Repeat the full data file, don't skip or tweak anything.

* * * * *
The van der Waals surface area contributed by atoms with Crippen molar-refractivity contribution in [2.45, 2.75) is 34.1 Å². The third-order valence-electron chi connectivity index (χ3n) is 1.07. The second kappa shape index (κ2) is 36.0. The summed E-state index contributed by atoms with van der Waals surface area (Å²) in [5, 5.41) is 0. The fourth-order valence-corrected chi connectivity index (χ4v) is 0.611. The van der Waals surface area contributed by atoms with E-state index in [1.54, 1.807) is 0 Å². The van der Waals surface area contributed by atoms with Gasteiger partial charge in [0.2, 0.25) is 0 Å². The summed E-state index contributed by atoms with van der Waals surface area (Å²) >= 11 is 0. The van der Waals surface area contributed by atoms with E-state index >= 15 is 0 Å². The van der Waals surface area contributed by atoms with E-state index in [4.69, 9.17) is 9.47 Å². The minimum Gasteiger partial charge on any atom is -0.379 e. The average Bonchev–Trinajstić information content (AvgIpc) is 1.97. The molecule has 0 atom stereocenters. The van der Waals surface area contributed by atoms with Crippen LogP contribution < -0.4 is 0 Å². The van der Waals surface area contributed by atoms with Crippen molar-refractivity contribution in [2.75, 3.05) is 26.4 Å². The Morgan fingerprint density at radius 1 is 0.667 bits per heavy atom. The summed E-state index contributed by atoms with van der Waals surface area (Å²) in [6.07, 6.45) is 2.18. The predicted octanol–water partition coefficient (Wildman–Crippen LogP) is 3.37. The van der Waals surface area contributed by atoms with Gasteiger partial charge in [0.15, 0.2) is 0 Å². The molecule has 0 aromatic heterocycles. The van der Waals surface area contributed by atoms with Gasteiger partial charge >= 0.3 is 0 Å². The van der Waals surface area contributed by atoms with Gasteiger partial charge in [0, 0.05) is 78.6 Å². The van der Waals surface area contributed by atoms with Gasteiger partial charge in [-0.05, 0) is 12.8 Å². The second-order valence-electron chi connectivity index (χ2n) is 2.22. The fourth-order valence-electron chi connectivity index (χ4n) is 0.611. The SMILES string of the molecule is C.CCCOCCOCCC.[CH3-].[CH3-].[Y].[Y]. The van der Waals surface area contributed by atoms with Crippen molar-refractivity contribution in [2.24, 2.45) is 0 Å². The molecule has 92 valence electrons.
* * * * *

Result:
The van der Waals surface area contributed by atoms with Crippen molar-refractivity contribution in [2.45, 2.75) is 34.1 Å². The third-order valence-electron chi connectivity index (χ3n) is 1.07. The second kappa shape index (κ2) is 36.0. The summed E-state index contributed by atoms with van der Waals surface area (Å²) in [5, 5.41) is 0. The fourth-order valence-corrected chi connectivity index (χ4v) is 0.611. The van der Waals surface area contributed by atoms with E-state index in [1.54, 1.807) is 0 Å². The van der Waals surface area contributed by atoms with Gasteiger partial charge in [0.2, 0.25) is 0 Å². The summed E-state index contributed by atoms with van der Waals surface area (Å²) >= 11 is 0. The van der Waals surface area contributed by atoms with E-state index >= 15 is 0 Å². The van der Waals surface area contributed by atoms with E-state index in [4.69, 9.17) is 9.47 Å². The minimum Gasteiger partial charge on any atom is -0.379 e. The average Bonchev–Trinajstić information content (AvgIpc) is 1.97. The molecule has 0 atom stereocenters. The van der Waals surface area contributed by atoms with Crippen LogP contribution < -0.4 is 0 Å². The van der Waals surface area contributed by atoms with Crippen molar-refractivity contribution in [2.75, 3.05) is 26.4 Å². The Morgan fingerprint density at radius 1 is 0.667 bits per heavy atom. The summed E-state index contributed by atoms with van der Waals surface area (Å²) in [6.07, 6.45) is 2.18. The predicted octanol–water partition coefficient (Wildman–Crippen LogP) is 3.37. The van der Waals surface area contributed by atoms with Gasteiger partial charge in [0.15, 0.2) is 0 Å². The molecule has 0 aromatic heterocycles. The van der Waals surface area contributed by atoms with Gasteiger partial charge >= 0.3 is 0 Å². The van der Waals surface area contributed by atoms with Gasteiger partial charge in [0, 0.05) is 78.6 Å². The van der Waals surface area contributed by atoms with Gasteiger partial charge in [-0.05, 0) is 12.8 Å². The second-order valence-electron chi connectivity index (χ2n) is 2.22. The fourth-order valence-electron chi connectivity index (χ4n) is 0.611. The SMILES string of the molecule is C.CCCOCCOCCC.[CH3-].[CH3-].[Y].[Y]. The van der Waals surface area contributed by atoms with Crippen molar-refractivity contribution in [2.24, 2.45) is 0 Å². The molecule has 92 valence electrons.